- September 11, 2020 at 6:11 pm #115764MarkModerator
Total posts : 658
Started a new thread as this is a change of subject,
Wanted to post a reply to Artisan’s comment about my post regarding a good article for new people to part 15 here on the forum as it may be informative to some.
He brings up a good point about operating with no ground and still getting great range.
He suggested that the “ground” could be being accessed through the power supply or audio cables or other equipment in the audio chain to the electrical ground of the house or building and this based on some strange things with me that I could never figure out could very well be true.
I use the Procaster indoors with NO ground, or so I think. Nothing connected to the ground lug(doing so would have more length than legal anyway), just a 20 gauge 3 meter(118″) wire with an alligator clip to the top lug taped horizontally to the wall.
Now, my range like this from inside the house covers the neighborhood and beyond but a ground could be there completely unknowingly! Makes sense and if it makes sense it’s usually true(Judge Judy) It could be getting an electrical ground from the power supply, other audio processing equipment connected including the computer, audio cables to and from the studio part connected to the transmitter.
So maybe me, Timinbovey, etc., thinking there’s no ground could really have a ground indirectly.
To farther think this is true this weird thing happens to me. My transmitter, computer, and 9 band Behringer EQ is all in one location to one power bar at one outlet.
There’s some humming, subtly, but there, and it can be nulled completely by turning the radio one way. OK, now I have another computer for all my regular stuff in a different outlet. Now, I have a Bose active speaker that I use as a computer speaker sometimes and get this….when I plug in an audio cable from the computer to the speaker it affects the hum I get on the radio even though it’s got nothing to do with the transmitter! All I did was plug in an audio cable to a different computer to a speaker in a different outlet. Go figure!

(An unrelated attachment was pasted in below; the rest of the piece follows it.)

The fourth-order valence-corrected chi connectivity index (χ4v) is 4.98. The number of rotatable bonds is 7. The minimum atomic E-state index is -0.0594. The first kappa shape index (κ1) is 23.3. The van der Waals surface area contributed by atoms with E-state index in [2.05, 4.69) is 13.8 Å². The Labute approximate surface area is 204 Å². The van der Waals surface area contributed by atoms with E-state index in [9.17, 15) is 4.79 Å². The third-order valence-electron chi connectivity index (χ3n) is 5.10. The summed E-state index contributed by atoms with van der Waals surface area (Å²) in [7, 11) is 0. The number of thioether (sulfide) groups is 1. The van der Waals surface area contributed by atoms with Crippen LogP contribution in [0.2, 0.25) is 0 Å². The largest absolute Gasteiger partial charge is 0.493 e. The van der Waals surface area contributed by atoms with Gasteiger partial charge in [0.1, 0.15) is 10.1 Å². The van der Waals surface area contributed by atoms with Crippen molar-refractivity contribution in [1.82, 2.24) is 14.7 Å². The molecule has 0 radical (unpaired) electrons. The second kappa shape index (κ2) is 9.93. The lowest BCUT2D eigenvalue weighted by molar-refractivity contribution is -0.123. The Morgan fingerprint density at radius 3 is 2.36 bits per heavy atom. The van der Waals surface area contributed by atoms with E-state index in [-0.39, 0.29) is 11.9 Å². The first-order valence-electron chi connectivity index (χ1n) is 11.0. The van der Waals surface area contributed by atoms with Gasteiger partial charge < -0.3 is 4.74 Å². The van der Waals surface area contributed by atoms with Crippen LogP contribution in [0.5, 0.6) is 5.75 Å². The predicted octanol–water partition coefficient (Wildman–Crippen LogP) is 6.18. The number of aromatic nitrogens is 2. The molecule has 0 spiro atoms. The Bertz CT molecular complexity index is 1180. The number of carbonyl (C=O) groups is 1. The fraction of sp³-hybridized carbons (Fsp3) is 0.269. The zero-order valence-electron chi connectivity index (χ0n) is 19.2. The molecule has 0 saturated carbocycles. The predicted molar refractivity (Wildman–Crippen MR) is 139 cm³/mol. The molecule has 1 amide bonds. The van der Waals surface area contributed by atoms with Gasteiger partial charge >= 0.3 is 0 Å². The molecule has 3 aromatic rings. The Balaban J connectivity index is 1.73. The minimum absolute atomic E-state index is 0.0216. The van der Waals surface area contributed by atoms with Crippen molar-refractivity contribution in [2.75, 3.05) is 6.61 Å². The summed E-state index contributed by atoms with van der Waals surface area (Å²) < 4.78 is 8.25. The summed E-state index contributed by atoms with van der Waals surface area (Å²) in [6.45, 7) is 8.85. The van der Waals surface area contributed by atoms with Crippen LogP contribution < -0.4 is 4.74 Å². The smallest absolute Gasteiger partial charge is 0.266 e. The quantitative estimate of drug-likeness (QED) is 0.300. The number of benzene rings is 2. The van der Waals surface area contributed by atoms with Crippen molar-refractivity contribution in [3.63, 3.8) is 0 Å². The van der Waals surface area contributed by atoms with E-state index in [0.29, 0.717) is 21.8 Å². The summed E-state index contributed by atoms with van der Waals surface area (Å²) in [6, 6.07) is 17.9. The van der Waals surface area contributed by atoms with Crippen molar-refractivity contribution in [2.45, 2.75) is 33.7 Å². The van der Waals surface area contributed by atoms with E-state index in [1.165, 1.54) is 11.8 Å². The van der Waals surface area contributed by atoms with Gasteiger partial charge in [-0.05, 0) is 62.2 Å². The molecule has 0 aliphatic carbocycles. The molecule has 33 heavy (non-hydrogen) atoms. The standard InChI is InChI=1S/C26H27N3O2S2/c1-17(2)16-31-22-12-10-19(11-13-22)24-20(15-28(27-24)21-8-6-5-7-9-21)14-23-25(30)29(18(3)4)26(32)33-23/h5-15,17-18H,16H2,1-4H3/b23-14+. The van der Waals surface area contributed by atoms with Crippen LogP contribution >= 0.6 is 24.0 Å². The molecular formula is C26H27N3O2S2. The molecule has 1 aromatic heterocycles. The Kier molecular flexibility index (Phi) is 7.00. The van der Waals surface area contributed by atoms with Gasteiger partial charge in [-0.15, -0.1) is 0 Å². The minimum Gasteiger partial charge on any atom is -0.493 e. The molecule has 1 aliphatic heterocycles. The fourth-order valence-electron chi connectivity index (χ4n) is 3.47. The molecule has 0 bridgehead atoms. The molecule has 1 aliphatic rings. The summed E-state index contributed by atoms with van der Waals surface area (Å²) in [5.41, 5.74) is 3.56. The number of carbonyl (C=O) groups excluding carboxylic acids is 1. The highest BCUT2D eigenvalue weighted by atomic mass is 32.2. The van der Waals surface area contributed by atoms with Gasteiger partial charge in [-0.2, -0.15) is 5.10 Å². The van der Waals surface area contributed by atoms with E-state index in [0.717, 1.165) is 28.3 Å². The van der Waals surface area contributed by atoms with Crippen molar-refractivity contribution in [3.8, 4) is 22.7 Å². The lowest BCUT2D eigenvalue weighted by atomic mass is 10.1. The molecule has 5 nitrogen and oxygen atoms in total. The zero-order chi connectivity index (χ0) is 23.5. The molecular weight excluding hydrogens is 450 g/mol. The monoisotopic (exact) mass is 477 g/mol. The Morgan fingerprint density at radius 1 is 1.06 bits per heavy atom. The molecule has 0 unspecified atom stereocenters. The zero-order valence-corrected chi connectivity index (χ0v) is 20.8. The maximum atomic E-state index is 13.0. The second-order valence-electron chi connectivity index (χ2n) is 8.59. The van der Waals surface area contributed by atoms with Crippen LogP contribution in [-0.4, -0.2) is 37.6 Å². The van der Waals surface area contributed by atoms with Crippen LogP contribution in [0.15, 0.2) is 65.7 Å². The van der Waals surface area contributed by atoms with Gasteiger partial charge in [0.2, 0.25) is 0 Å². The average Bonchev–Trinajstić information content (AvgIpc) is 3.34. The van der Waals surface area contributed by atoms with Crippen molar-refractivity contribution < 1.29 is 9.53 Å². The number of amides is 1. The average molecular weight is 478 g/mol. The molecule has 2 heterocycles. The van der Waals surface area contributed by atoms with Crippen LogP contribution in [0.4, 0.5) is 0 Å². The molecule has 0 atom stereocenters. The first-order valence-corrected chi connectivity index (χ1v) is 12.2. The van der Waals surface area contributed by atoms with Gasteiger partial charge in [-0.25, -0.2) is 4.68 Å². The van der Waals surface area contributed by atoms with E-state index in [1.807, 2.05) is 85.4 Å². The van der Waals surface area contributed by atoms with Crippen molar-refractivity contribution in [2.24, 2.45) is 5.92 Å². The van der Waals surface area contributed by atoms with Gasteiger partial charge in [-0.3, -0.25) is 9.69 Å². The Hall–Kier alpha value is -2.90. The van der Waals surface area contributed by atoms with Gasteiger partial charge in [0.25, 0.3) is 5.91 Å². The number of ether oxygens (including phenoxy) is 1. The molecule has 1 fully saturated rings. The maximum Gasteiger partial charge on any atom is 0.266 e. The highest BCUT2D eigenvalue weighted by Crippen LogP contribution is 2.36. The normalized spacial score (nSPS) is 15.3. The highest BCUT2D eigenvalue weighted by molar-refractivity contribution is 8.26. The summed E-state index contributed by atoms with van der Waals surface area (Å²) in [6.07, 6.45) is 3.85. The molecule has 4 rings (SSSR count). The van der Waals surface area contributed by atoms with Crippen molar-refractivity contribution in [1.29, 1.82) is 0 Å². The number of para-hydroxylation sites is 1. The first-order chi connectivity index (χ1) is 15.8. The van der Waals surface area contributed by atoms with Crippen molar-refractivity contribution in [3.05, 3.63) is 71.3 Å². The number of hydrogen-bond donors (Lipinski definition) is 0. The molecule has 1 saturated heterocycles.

I must be somehow affecting the transmitter “grounding”.
So yes I agree with Artisan that even though you don’t have a physical ground that doesn’t mean you have no ground….if you know what I mean.
Even if you have the Procaster mounted as Tim has, outside on a 30 ft pole with “no ground” you are still linked to the electrical ground of the house which is a copper stake in the earth under the house linked to the electrical wiring, directly to the 3rd hole in the outlet.
To really see if I get the same range with truly no ground I may(one day) power the transmitter with 2 6 volt lantern batteries and unplug the computer so it runs on the battery and test Artisan’s claim that to get any range you need a ground and see what performance I get with everything on batteries off the grid.
As for artisan’s disputing the claim in the article that if you are more than so many feet in distance it’s not legal I agree with him 100% as no limit on distance is in any rule AM or FM, Canada or USA. How “far” you can go has nothing to do with if it’s legal.
Artisan also brought up the subject of certification and the point that the certification makes it a legal product, dispite what Tim tested and found as the certification is all we have to go by and we don’t have the equipment and know how to check ourselves.
The certification gives me peace of mind. If I show, if inspected, a certified transmitter, by an approved lab, with number in the Industry Canada REL lookup page, unmodified, and in the case of AM 3 meters of antenna wire with nothing connected to the ground, the certification info on the transmitter, the rules pertaining to my use so an agent can see that I have done my homework, I have no worries.
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